Planes of emergence Interpenetrated
The basically tautological character of the spectacle flows from the simple fact that its means are simultaneously its ends.
–Guy Debord, Society of the Spectacle
Digitally-inclined Wakilur Rahman made his initial forays into image generation quite a few years ago placing his bet squarely on twin ethos – self-referentiality and relationality, forces that may seem incompatible at first but are difficult to disentwine as far as the artist's multimedia initiatives are concerned.
Wakil started out as an expositor of consumer images testing the water at the edge of interchangeability of means and end with an extensive survey of a glut of objects/commodities which street vendors enthusiastically amass for public consumption. Restaging these staged spectacles as mainstream fodder, Wakil neither wanted to comment on how we are endlessly assailed by them in 'negation of life' (Guy Debord, 1967), nor aimed to critique the condition created by the forces of the market. Wakil’s engagement with the New Media, through which he evinces the material as theme, has also been a way for him to propose photography as art, which till date, remains an underrated medium in the mainstream.
Few years of unwavering navigation made Wakil a frequenter in the terrain of hyperspace – the web and the social media. Perhaps, this helped ease himself into the places/zones of virtual activities, and made him observe how simulation and even intentional and unintentional displacement of elements in a given image on the web works. He now situates his language between abstraction and the hyperlinked world of the webs and explores how those cosmologies are altering the way we experience imagery as well as actual events in real life.
This logic has recently been made to collide with an interventionist conceit to institute a dialogue between what appears to the eyes as empty signifiers and what one is able to perceive as instruments of 'meaning' by pulling some strings to re-organize the 'signs/lexis' in the realm of the visual. By obstructing, deconstructing and re-coding the given image, Wakil self-consciously makes art by putting the method of censorship in the hyperspace on its head. Each photographic image employs what may first appear as visual censoring devices. Colour bands, rectangular patches, roundish translucent screens placed in strategic places as well as digitally generated fog or pixelation etc, applied in simulation of the widely circulated digital images ( to make it amenable to viewer's discretion) are what he deploys not to hide body parts but to bring into clear view his playful commentary on image consumption in the digital age.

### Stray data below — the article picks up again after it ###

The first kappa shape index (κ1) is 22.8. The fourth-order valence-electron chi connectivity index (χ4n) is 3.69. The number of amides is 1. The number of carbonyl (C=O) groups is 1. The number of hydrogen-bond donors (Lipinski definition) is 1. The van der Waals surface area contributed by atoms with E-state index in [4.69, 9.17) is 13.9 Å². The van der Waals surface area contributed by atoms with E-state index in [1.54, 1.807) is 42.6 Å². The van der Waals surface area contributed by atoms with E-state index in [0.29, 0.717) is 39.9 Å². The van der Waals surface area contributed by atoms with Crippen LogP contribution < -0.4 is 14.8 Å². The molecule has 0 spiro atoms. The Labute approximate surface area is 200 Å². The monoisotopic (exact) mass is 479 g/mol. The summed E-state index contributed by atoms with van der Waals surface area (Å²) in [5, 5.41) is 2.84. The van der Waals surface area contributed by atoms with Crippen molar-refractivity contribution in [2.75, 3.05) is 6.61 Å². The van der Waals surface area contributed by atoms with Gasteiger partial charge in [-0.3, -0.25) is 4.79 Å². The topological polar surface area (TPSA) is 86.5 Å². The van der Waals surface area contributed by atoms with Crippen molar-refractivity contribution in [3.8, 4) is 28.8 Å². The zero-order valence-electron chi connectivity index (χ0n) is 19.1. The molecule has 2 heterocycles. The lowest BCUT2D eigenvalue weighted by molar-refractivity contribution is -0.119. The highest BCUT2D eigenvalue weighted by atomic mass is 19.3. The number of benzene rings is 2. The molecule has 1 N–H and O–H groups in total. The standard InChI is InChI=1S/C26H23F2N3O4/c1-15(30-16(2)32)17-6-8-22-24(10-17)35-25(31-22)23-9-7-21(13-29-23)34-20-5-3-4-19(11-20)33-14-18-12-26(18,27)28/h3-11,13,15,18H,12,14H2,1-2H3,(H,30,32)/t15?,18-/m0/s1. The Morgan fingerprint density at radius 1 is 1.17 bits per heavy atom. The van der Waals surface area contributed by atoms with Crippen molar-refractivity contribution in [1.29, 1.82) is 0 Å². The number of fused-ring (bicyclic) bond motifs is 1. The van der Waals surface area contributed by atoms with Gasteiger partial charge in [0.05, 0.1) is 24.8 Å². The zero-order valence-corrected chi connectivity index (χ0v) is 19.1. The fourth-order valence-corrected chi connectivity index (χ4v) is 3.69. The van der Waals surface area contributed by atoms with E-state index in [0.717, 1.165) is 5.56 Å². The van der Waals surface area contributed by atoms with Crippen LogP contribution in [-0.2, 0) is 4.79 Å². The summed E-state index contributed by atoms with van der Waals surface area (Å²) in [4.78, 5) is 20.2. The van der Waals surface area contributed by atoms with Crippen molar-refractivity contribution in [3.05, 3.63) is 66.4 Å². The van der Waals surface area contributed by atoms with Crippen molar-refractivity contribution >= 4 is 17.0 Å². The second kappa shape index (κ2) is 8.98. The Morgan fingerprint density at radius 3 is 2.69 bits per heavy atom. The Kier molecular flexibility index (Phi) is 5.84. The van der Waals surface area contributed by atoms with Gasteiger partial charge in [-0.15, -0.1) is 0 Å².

Wakil's solo entitled Censored Image is a culmination of his activities on Facebook where he had been posting works over a year or so under the same title. These images rest between the approximate ideas of substantiation and instantiation. From within this in-between horizon the artist issues forth his current series of digitally manipulated works while remaining alert towards the end results. As such, his borrowed method of arbitrary re-doing of the chosen images by subjecting them to visual censoring devices lends his works a mixed constitution. One senses the presence of uneasiness/discomfiture, humour, parody, irony as well as just plain pluckiness. One realizes that this is the region where the sublime can only be reinstated through the anti-sublime as Wakil adopts the role of a censor who willfully applies strips and colour straps to his images though apparently not a single image has any trace of what one may deem offensive to the public.
If in the cosmology of digital portals one is compelled to apply such masks to remain socially-politically palatable – to purge the object of its morally offensive content, in Wakil's series they are applied with deconstruction in mind. One must overlap that with what Louis Althusser once referred to as 'interpellation' instituted by state power, which Adorno and Hokheimer used in another context to explain media's ability to engineer passive submission. Wakil's cheeky inscriptions of these otherwise mundane images of everyday happenings in public and private and semi-private spaces with sketchy geometric forms and strips only problematize the position of the 'passive subject' vis-à-vis the 'proposed object' – carefully manipulated and at once self-referential and relational.
Taking cues from Derrida, who said 'Iterability alters', by which he meant that every insertion of text in new context creates a ground for new meanings to emerge, what we may get out of Wakil's new exhibition is a double-decked edifice. On one level, it has been made possible through aligning the images with the visual devices for social sanctification, and on another, by re-staging images from the social media into the gallery space, hence connecting the virtual cosmology with the real physical space.
Seen in the context of notions of truth claim, photography's holy grail and the unreliability of images in the digital era, Censored Image comes off as something of a 'heterotopia' where the presence of many different places – both virtual and real – were echoed. To sum up in short the achievement of the exhibition one may conclude that the artist, with his tongue in cheek, has played on the keys and scales of shutter-shock in order to generate shutter-seduction.
The exhibition ran its course from February 3rd to March 3rd, 2015, at Kala Kendra, Dhaka.
Photo Courtesy: Artist